“We collect students’ ADM (Average Daily Membership) while they complete their first year of college, and the ADM (state money) pays for their tuition and books,” said BHHS Principal Lisa Dion. “They have their diploma, but they’re still considered our students.”


Buckskin Fire grows to 2,000 acres

Drivers are urged to take extra caution if they plan to travel Highway 199 toward Grants Pass this week, as fire trucks and thick smoke from the Bucksin Fire are likely to slow traffic along the narrow, winding road.

The lightning-triggered fire, which has burned more than 2,000 acres since it began June 11, is located southwest of Cave Junction and 6 miles north of the Del Norte County border. It has moved from its ignition point east across Baldface Creek toward the Curry and Josephine county line and north into the Kalmiopsis Wilderness. More than 400 firefighting personnel are battling the blaze.



Photo by Mark Harpur/americanwindsurfingtour.com

A professional windsurfer launches himself off a wave at Pistol River during the annual Pistol River Wave Bash that continues today.

Click here for more on the Pistol River Wave Bash.


Discord sinks water tank project

Officials with the city of Brookings, Curry County, South Coast Lumber and the Federal Aviation Administration are blaming one another for the likely demise of the city’s water storage project at the Brookings Airport.

The $2.8 million project the city, county and Federal Aviation Administration (FAA) have been working on for two years is “dead on arrival,” Mayor Ron Hedenskog said this week.

South Coast Lumber in Brookings, which uses the road that abuts the north end of the airport runway to access its timber lands, said that, if it could not have continued access “without any additional limitation or restriction” to the road it has used for the past 54 years, it will not permit the city to place a 500,000-gallon water tank on its land adjacent to the airport.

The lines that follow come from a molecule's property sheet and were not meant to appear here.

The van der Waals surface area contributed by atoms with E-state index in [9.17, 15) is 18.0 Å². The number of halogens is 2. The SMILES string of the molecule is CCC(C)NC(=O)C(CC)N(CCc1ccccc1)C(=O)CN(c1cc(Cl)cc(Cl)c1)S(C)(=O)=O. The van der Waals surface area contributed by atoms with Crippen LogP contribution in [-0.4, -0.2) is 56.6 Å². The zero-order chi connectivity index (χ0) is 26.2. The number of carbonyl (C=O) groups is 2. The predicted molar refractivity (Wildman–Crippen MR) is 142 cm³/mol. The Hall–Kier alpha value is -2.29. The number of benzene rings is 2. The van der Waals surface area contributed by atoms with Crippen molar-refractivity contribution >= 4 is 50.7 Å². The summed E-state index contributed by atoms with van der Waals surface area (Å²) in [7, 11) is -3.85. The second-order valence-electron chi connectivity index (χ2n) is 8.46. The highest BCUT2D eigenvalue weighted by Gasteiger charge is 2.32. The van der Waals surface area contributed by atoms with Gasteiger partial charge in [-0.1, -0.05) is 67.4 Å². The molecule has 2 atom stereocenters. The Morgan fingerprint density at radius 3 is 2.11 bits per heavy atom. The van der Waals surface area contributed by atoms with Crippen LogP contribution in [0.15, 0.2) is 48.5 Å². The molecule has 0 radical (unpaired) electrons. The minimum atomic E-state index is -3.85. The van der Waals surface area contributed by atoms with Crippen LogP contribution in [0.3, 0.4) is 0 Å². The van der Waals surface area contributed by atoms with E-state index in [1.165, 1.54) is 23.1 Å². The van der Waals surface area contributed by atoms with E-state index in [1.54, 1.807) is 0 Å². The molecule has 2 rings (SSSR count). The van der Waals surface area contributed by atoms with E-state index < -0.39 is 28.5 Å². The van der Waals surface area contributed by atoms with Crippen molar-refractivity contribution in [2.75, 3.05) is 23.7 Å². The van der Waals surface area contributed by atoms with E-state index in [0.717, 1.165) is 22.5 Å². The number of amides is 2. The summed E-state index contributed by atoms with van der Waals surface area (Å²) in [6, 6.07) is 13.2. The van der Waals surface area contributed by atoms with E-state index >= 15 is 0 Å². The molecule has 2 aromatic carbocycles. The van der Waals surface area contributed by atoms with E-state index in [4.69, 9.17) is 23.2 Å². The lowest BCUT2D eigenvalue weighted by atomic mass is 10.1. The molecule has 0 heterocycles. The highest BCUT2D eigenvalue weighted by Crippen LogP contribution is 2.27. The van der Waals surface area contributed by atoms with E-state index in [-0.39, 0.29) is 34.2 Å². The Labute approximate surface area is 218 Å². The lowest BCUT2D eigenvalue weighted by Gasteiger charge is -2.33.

It’s those words that have made the FAA balk.


Firefighters corral numerous lightning-sparked wildfires

The Buckskin Fire, located in eastern Curry County, has charred about 100 acres of forest as of Friday afternoon. Submitted photo.

Firefighters spent all week battling and containing numerous lightning-sparked wildfires throughout Southern Oregon, including several on the eastern outskirts of Curry County.

No structures are threatened by any of the fires as of Friday afternoon, said Virginia Gibbons, spokeswoman for the U.S. Forest Service. But continued high temperatures and winds are expected to keep fire agencies on high alert.


Crosswalk being built after fatal accident

The Oregon Department of Transportation (ODOT) has begun construction on a crosswalk on Chetco Avenue near Lucky Lane —  the result of citizens’ demands to make the area safer after a Brookings woman was killed there. 

Joyce Marie Betties, 73, was struck and killed by a car while crossing that section of highway last August. She was often seen walking up and down the street and frequenting Fred Meyer and the Chetco Activity Center to have lunch with friends.

Prior to the accident, ODOT and the city had been exploring placing a crosswalk in that area because of an increase in pedestrian and motor traffic there.